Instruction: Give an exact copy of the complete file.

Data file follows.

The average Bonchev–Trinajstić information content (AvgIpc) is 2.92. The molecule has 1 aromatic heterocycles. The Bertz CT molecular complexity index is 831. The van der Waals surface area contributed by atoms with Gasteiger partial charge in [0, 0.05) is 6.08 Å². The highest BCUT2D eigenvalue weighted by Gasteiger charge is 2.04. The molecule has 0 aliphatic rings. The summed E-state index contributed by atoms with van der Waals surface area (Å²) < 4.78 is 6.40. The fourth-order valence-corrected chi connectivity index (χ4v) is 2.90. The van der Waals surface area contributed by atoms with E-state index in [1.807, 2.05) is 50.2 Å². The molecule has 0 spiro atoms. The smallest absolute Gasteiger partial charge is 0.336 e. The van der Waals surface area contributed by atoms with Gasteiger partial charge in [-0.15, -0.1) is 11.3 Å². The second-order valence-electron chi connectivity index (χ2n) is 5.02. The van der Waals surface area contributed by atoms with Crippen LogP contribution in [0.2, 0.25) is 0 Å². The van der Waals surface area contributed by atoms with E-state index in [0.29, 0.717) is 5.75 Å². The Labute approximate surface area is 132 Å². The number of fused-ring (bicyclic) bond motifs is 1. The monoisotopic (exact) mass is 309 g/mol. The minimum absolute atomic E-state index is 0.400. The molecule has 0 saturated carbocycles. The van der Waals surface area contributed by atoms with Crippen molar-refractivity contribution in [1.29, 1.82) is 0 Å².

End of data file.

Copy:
The average Bonchev–Trinajstić information content (AvgIpc) is 2.92. The molecule has 1 aromatic heterocycles. The Bertz CT molecular complexity index is 831. The van der Waals surface area contributed by atoms with Gasteiger partial charge in [0, 0.05) is 6.08 Å². The highest BCUT2D eigenvalue weighted by Gasteiger charge is 2.04. The molecule has 0 aliphatic rings. The summed E-state index contributed by atoms with van der Waals surface area (Å²) < 4.78 is 6.40. The fourth-order valence-corrected chi connectivity index (χ4v) is 2.90. The van der Waals surface area contributed by atoms with E-state index in [1.807, 2.05) is 50.2 Å². The molecule has 0 spiro atoms. The smallest absolute Gasteiger partial charge is 0.336 e. The van der Waals surface area contributed by atoms with Gasteiger partial charge in [-0.15, -0.1) is 11.3 Å². The second-order valence-electron chi connectivity index (χ2n) is 5.02. The van der Waals surface area contributed by atoms with Crippen LogP contribution in [0.2, 0.25) is 0 Å². The van der Waals surface area contributed by atoms with E-state index in [0.29, 0.717) is 5.75 Å². The Labute approximate surface area is 132 Å². The number of fused-ring (bicyclic) bond motifs is 1. The monoisotopic (exact) mass is 309 g/mol. The minimum absolute atomic E-state index is 0.400. The molecule has 0 saturated carbocycles. The van der Waals surface area contributed by atoms with Crippen molar-refractivity contribution in [1.29, 1.82) is 0 Å².